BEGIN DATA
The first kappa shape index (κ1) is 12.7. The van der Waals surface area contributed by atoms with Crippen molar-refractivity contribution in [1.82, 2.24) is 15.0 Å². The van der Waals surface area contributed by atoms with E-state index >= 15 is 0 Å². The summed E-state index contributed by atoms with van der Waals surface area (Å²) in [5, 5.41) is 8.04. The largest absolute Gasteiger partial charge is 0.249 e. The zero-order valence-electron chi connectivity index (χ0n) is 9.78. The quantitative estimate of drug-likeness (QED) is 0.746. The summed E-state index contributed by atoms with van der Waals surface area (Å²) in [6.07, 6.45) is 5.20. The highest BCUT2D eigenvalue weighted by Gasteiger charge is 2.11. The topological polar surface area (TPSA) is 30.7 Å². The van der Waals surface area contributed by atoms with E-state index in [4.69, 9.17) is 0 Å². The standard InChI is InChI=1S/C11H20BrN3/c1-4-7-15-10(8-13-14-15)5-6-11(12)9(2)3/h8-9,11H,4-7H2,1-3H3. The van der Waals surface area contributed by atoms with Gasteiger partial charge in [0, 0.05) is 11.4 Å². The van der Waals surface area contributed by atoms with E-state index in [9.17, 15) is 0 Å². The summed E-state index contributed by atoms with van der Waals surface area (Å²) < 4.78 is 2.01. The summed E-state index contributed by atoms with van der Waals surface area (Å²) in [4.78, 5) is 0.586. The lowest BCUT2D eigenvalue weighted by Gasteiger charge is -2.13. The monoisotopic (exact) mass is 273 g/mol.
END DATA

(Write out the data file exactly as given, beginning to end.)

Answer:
The first kappa shape index (κ1) is 12.7. The van der Waals surface area contributed by atoms with Crippen molar-refractivity contribution in [1.82, 2.24) is 15.0 Å². The van der Waals surface area contributed by atoms with E-state index >= 15 is 0 Å². The summed E-state index contributed by atoms with van der Waals surface area (Å²) in [5, 5.41) is 8.04. The largest absolute Gasteiger partial charge is 0.249 e. The zero-order valence-electron chi connectivity index (χ0n) is 9.78. The quantitative estimate of drug-likeness (QED) is 0.746. The summed E-state index contributed by atoms with van der Waals surface area (Å²) in [6.07, 6.45) is 5.20. The highest BCUT2D eigenvalue weighted by Gasteiger charge is 2.11. The topological polar surface area (TPSA) is 30.7 Å². The van der Waals surface area contributed by atoms with E-state index in [4.69, 9.17) is 0 Å². The standard InChI is InChI=1S/C11H20BrN3/c1-4-7-15-10(8-13-14-15)5-6-11(12)9(2)3/h8-9,11H,4-7H2,1-3H3. The van der Waals surface area contributed by atoms with Gasteiger partial charge in [0, 0.05) is 11.4 Å². The van der Waals surface area contributed by atoms with E-state index in [9.17, 15) is 0 Å². The summed E-state index contributed by atoms with van der Waals surface area (Å²) < 4.78 is 2.01. The summed E-state index contributed by atoms with van der Waals surface area (Å²) in [4.78, 5) is 0.586. The lowest BCUT2D eigenvalue weighted by Gasteiger charge is -2.13. The monoisotopic (exact) mass is 273 g/mol.